An interview on deconarch.com
German architecture curator and writer Simone Kraft interviewed me about my 2013 International Photography Awards featured photographs on a post for deconarch.com
Deconarch is the first magazine dedicated to the remarkable combination of art and architecture, available exclusively online. Reports and interviews introduce artists whose works circle around questions of architecture and buildings, housing and dwelling, space and urbanity. You can read some excerpts of the January 26, 2014, interview below:
“What fascinates you about contemporary architecture and cityscape …
Contemporary architecture is essentially graphic and truly determined in the way it dialogues with the urban landscape. It is also an extremely powerful vehicle of transformation that represents the way society thinks about itself and wants to last in time. Abstracting in a photograph the essence of all these forces of change so mighty that they blow up in our immediate human environment and how they relate to us really overwhelms me.
… and photographing it?
What interests me most about photographing the urban landscape is finding in it the simplest plastic qualities that make it absolutely surprising to my eyes and to share this fascination with others, both of the search and the discovery. Actually, I think that my work is based on a constant search for irresistible plastic harmony moments in a quotidian environment thatis continuously changing and rapidly transforming.
What makes a good architecture photograph?
A good architecture photograph is a photograph that purely attracts the viewer’s attention for itself, by the harmony of its composition and how it simplifies and abstracts, in shapes, colors, lines and textures, the essence of the architecture that it is representing without never betraying the spirit of the architectural project. Architecture photography uses strictly photographic resources to be both a compelling aesthetic object and a communicative tool to interpret and explain an architectural project.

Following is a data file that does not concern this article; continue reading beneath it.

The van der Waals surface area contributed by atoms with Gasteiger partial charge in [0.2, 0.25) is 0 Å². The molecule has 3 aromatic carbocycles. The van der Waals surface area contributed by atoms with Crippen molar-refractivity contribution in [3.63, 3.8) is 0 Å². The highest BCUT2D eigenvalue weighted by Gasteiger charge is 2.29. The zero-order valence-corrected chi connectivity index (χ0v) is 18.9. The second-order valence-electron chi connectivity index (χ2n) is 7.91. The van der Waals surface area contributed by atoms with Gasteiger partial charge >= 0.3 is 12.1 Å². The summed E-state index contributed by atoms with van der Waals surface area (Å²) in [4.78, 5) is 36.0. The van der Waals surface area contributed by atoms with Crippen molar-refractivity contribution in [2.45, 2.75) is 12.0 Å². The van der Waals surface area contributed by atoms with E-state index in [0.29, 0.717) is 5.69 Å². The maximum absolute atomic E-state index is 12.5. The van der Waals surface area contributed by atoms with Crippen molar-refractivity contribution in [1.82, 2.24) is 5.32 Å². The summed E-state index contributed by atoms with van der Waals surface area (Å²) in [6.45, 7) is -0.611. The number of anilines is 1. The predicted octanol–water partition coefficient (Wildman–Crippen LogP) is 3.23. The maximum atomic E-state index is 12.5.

Most people first get to know about the existence of a new building or architectural project form the pictures that represent it. Architecture photography is a serious matter of persuasion that, to be consistent with its photographic nature, must always interpret the architectural project and not merely document it.
How is your working process? How do you “explore“ your motive?
My intent is to abstract what I see and find in the urban landscape and also, more specifically, in an architectural project when I am shooting professionally. I have to admit although that I make no distinction as to my approach between my more personal or more professional work.
I cannot photograph a space or cityscape that I do not know, a space in which I have not previously been because then I am completely unable to understand it. If I do not have a prior experience of that precise space and especially of the light that sculpts it, I cannot really interpret it.
I usually try to recognize a simple harmony of form and color in a space or cityscape to abstract it as the simplest and most straightforward approach posible, with my camera mounted on a tripod, and normally using tilt-shift lenses. Always and without exception, I work with just the existing light – the one that better simplifies the plastic elements of the frame that I’m building – and I arrange or remove from my frame any distracting elements that could move the viewers away from what is really important in the image, from what I want them to to first perceive when they look at my photograph.
Anyway, all this work of arranging, abstracting and illuminating the frame is always done before taking the photograph, before releasing the shutter and actually exposing and creating the photograph, never after. When the photograph is shot, I process it via Lightroom and edit it in Photoshop to clean and delete the elements in the image that are irrelevant, and to intensively enhance those key elements who are really important for the idea I am communicating in my photograph, particularly to improve and simplify the shapes and the colors in the image.
Are there role models, influences, which inspire your work?
I think I became an architecture photographer because of two particular images: “Moonrise over Hernadez” by Ansel Adams and “The Flatiron” by Edward Steichen. When I later studied the history of photography I began to recognize myself in the work of the Straight Photography and the New Objectivity photographers, but especially in the photographs of Edward Weston and, from him, in the works of Albert Renger-Patzsch, Minor White, Paul Strand and without any doubt in Ezra Stoller’s impressive photographs.
Of the contemporary photographers I have to mention Andreas Gursky, Thomas Ruff, Candida Höfer and Hiroshi Sugimoto, and for their incredible use of color, the works of Piet Mondrian, Vasily Kandinsky, Mark Rothko and Sean Scully.”
You can read the complete interview as published on deconarch.com on this link.